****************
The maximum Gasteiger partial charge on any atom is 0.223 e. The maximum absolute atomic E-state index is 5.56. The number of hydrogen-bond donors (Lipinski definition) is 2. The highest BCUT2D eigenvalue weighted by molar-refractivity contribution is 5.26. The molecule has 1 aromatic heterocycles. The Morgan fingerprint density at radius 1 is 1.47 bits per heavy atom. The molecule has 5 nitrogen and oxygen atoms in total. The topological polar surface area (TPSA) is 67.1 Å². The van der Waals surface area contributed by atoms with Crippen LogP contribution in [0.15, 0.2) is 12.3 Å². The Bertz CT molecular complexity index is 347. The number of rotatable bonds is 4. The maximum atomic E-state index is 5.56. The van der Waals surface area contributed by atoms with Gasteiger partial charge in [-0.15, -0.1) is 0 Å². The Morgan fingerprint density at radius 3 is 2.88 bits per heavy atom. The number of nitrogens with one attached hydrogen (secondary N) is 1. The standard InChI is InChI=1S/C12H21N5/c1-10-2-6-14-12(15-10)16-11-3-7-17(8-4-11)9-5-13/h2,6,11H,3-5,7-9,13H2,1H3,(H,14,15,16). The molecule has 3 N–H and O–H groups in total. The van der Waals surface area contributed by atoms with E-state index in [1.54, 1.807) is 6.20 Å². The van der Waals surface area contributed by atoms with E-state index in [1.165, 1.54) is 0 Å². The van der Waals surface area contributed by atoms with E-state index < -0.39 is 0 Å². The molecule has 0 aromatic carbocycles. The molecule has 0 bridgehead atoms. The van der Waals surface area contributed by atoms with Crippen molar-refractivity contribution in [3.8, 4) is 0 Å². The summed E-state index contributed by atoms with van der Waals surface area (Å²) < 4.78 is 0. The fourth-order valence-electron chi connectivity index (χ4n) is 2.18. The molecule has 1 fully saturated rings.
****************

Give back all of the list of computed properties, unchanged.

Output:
The maximum Gasteiger partial charge on any atom is 0.223 e. The maximum absolute atomic E-state index is 5.56. The number of hydrogen-bond donors (Lipinski definition) is 2. The highest BCUT2D eigenvalue weighted by molar-refractivity contribution is 5.26. The molecule has 1 aromatic heterocycles. The Morgan fingerprint density at radius 1 is 1.47 bits per heavy atom. The molecule has 5 nitrogen and oxygen atoms in total. The topological polar surface area (TPSA) is 67.1 Å². The van der Waals surface area contributed by atoms with Crippen LogP contribution in [0.15, 0.2) is 12.3 Å². The Bertz CT molecular complexity index is 347. The number of rotatable bonds is 4. The maximum atomic E-state index is 5.56. The van der Waals surface area contributed by atoms with Gasteiger partial charge in [-0.15, -0.1) is 0 Å². The Morgan fingerprint density at radius 3 is 2.88 bits per heavy atom. The number of nitrogens with one attached hydrogen (secondary N) is 1. The standard InChI is InChI=1S/C12H21N5/c1-10-2-6-14-12(15-10)16-11-3-7-17(8-4-11)9-5-13/h2,6,11H,3-5,7-9,13H2,1H3,(H,14,15,16). The molecule has 3 N–H and O–H groups in total. The van der Waals surface area contributed by atoms with E-state index in [1.54, 1.807) is 6.20 Å². The van der Waals surface area contributed by atoms with E-state index in [1.165, 1.54) is 0 Å². The van der Waals surface area contributed by atoms with E-state index < -0.39 is 0 Å². The molecule has 0 aromatic carbocycles. The molecule has 0 bridgehead atoms. The van der Waals surface area contributed by atoms with Crippen molar-refractivity contribution in [3.8, 4) is 0 Å². The summed E-state index contributed by atoms with van der Waals surface area (Å²) < 4.78 is 0. The fourth-order valence-electron chi connectivity index (χ4n) is 2.18. The molecule has 1 fully saturated rings.